Plagiarism Workshop
Noel Raftery
This presentation is an edited version of an
online presentation by George Siemens,
an Instructor at Red River College in
Winnipeg, Manitoba, Canada.
It is available at
• “the act of passing off as one's own the
ideas or writings of another."
It’s not just students…
• Academics, research, authors
• Claiming work as own, or using without
appropriate acknowledgement, are forms
of plagiarism, academic dishonesty, or
(at minimum) ethical lapses
• This workshop is focusing on plagiarism
as an obstacle to “fair and consistent
assessment of learners”, a HETAC
prerequisite for programme validation
(see IT Sligo QA Procedures)
• It applies to learners presenting work for
assessment in part or whole fulfillment of
the requirements for a course
• 80% of college students have cheated
• 54% of college students admit to
plagiarizing from internet
• 47% say instructors ignore known issues
of cheating
• 55% of instructors say they wouldn’t be
willing to devote real time to document
suspected plagiarism
Types and degrees
• Accidental
• Intentional
• Limited
• Significant
Some Issues
• How do we define individual contributions
when society increasingly values
collaborative work efforts?
• Assessment at a higher level
– Compile
– Analyse
– Synthesise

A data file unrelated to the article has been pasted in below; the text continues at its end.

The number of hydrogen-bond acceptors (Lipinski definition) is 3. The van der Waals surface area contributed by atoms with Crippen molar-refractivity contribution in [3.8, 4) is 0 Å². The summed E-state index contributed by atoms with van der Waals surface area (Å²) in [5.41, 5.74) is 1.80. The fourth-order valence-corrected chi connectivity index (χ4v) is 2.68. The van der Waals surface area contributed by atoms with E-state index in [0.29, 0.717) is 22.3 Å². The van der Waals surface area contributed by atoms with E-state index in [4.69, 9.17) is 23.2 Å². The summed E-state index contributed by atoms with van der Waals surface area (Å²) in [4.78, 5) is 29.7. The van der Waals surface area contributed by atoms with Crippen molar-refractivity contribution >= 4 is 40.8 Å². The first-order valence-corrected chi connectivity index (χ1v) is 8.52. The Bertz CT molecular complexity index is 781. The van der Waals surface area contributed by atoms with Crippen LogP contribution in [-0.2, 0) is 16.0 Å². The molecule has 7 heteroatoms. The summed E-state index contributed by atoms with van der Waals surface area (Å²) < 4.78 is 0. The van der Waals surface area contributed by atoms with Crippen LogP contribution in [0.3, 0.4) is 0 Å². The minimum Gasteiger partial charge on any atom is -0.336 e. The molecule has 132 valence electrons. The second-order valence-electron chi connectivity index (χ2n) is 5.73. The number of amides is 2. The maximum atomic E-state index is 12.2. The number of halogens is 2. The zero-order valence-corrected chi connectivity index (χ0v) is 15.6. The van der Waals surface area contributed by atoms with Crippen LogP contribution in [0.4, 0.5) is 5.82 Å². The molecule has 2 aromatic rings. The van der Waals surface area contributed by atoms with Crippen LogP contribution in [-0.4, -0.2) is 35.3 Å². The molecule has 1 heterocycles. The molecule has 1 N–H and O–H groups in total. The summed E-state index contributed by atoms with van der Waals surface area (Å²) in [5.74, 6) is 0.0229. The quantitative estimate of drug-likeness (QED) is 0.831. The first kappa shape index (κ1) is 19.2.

– Evaluate
Approaches to dealing with plagiarism
1. Reactive: Detection and disciplinary
2. Proactive: Prevention by redesigning
learning activities and assessment model
The reactive approach
(Detection and disciplinary procedures)
• Detection is never as good as prevention
• Time consumed by disciplinary procedures,
• Culture of distrust
• Core problem not addressed:
teaching the learner to perform at
a higher authentic level
The proactive approach
(Redesigning learning activities and assessment model)
• Embed plagiarism prevention as strand
through all courses and programmes
• Clarify what plagiarism means for learners
• Assist learners in avoiding plagiarism
• Know how to recognise plagiarism
Embed plagiarism prevention as strand
through all courses and programmes
• See plagiarism prevention as a learning
tool and specify where it is to be covered
in syllabus
• Design assignments to minimise risk of
• If this is not practical, design assignments
to minimise risk of non-detection of
plagiarism by lecturer, e.g., incorporate
Clarify what plagiarism means for learners
• Provide written requirements for each
assignment including marking scheme
• Provide detailed written information to
students on the procedures, mechanisms
and regulations for continuous
assessment including plagiarism
Assist learners in avoiding plagiarism
• Define the requirements for quotations and
citation in the assignment and specify a
style, e.g., the Harvard System
• Incorporate simple examples of citation in
the handout and refer learners to more
detailed explanations (see link on last slide)
• Explain paraphrasing (see link on last slide)
• Explain how to keep track of sources
• Ask for outline, draft, and final reports
• Detail appropriate collaboration
Know how to recognise plagiarism
• Know your subject area and sources
• Identify inconsistent writing styles in
written assignments
• Use Google
• Use Turnitin
• The Harvard system – see website
harvard.html (University of Queensland)
• How to Paraphrase - see “Plagiarism - what
it is and how to recognise and avoid it”,
arism.shtml (Indiana State University)
• Google -
• Turnitin -

Plagiarism Workshop 31/01/08 Noel Raftery